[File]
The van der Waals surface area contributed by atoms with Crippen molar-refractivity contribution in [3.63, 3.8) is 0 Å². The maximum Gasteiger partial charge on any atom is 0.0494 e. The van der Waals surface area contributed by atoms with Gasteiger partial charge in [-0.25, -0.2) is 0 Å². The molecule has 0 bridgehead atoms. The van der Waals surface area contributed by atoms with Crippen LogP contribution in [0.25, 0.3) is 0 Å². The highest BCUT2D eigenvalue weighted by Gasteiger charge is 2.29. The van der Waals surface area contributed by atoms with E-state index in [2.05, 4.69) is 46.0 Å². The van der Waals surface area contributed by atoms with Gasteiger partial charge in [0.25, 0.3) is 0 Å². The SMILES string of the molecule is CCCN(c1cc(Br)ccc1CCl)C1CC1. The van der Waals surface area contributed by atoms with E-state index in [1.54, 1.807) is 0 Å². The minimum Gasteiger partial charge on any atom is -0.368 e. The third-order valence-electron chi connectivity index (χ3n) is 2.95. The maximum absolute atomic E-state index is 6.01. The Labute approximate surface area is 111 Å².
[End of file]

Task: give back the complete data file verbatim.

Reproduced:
The van der Waals surface area contributed by atoms with Crippen molar-refractivity contribution in [3.63, 3.8) is 0 Å². The maximum Gasteiger partial charge on any atom is 0.0494 e. The van der Waals surface area contributed by atoms with Gasteiger partial charge in [-0.25, -0.2) is 0 Å². The molecule has 0 bridgehead atoms. The van der Waals surface area contributed by atoms with Crippen LogP contribution in [0.25, 0.3) is 0 Å². The highest BCUT2D eigenvalue weighted by Gasteiger charge is 2.29. The van der Waals surface area contributed by atoms with E-state index in [2.05, 4.69) is 46.0 Å². The van der Waals surface area contributed by atoms with Gasteiger partial charge in [0.25, 0.3) is 0 Å². The SMILES string of the molecule is CCCN(c1cc(Br)ccc1CCl)C1CC1. The van der Waals surface area contributed by atoms with E-state index in [1.54, 1.807) is 0 Å². The minimum Gasteiger partial charge on any atom is -0.368 e. The third-order valence-electron chi connectivity index (χ3n) is 2.95. The maximum absolute atomic E-state index is 6.01. The Labute approximate surface area is 111 Å².